What is your favorite book of all time?
My favorite book ever is The Book Thief by Markus Zusak. It's the story of a little girl adopted by a quirky German couple that hides a Jewish man during World War II. Also, the little girl learns to read and steals books from Hitler's book burnings. A book about books! Being German, I feel a connection to World War II literature but this novel especially doesn't feel boring and historical but is really interesting.

What is your favorite recent read?
Recently, I read The Light Between Oceans for the Busy Blogger's Book Club but I'm not going to talk about that one yet! You can read about it on the blog on the 15th and join the next round of the book club!

What do you like about reading?
I've always loved to read. I learned to read very young and have never stopped. I love the opportunities for learning that I get from reading. I do love to read some good memoirs or nonfiction (I recommend Beautiful Boy or The Immortal Life of Henrietta Lacks) and of course I learn from those. But there's also something to be said about exposing yourself to different lives that you might not have had a chance to understand otherwise. 

To get started, you can read Allie's advice for banishing a funky mood, read about the weird music she listens to, or how she intends to get happy in 90 days. Allie also does graphic design work, which you can check out here! Finally, you can also find Allie on Bloglovin, Twitter, and Facebook. Go show her some love!

And now tell me, what have you been reading lately? I'd love to hear from you in the comments below!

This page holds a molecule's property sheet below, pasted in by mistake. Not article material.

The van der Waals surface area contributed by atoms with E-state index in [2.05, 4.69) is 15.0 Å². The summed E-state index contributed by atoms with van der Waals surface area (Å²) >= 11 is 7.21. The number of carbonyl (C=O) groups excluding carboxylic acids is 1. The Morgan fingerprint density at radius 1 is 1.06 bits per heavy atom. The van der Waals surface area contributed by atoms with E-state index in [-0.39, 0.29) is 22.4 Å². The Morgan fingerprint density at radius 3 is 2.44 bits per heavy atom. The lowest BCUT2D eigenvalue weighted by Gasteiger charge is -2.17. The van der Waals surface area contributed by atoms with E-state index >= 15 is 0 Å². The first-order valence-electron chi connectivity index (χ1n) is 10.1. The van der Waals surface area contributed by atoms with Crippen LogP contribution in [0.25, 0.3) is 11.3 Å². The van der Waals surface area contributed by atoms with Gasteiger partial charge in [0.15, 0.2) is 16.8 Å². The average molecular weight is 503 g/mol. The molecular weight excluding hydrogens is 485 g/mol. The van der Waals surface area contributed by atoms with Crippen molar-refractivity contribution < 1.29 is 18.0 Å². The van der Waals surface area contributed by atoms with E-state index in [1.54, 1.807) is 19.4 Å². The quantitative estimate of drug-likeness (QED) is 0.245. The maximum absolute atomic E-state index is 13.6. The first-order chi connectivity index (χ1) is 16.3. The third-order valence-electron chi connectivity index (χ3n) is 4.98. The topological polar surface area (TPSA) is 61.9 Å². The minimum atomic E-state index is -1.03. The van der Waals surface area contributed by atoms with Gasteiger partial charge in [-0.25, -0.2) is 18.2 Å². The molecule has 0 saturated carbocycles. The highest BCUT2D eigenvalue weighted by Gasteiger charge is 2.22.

Fabulous Fridays: October 4

04 October 2013
Happy first Friday in October, my friends! It's time for orange pumpkins and crimson leaves, black cats and crisp red apples. It's also the one month a year that it is not only acceptable, but expected, to wear Halloween socks (though I confess to wearing them year-round). I also can't mention October and not mention Vincent Price, whose movies are particularly enjoyable this time of year.

But hey, it's Friday, and that means it's time to review some of the good things that have happened this week:

My mom bought me some new Halloween socks- these ones sparkle!

My sister is re-teaching me how to knit. I might need to build a scarf fort.

I've just finished reading this book about Zelda Fitzgerald. October is a great month for reading.
Hopefully, this weekend will find me at a pumpkin patch, if the weather holds out. Before I ask about your weekends, I'd like you to meet a sponsor and fellow Oregonian/dog owner, Anna, who blogs at A Dash of Quirky!

Tell me about your blog.
I started my blog to document my ups and downs with trichotillomania, and it morphed into a place where I could share about life, love, and a little of everything in-between!

When do you feel most confident?
I feel most confident when I'm just hanging out with family - it's when I can be completely relaxed and silly.

What do you like to do to “treat yo’self?
I can't think of many things more relaxing than a mani/pedi spa day!  I only splurge every once in awhile, but it's definitely a treat when I do.

What is the best compliment you have received lately?
I was recently told that I was doing a great job in my new position at work.  I've been working really hard, so it felt really good to hear!

Anna keeps things real, which is something that I really appreciate in a fellow blogger. To get started, check out 10 Life Lessons I've LearnedAllow Me To Reintroduce Myself, and Ernie's New Start. You can also follow Anna on Bloglovin and Twitter. Stop on by and show her some love!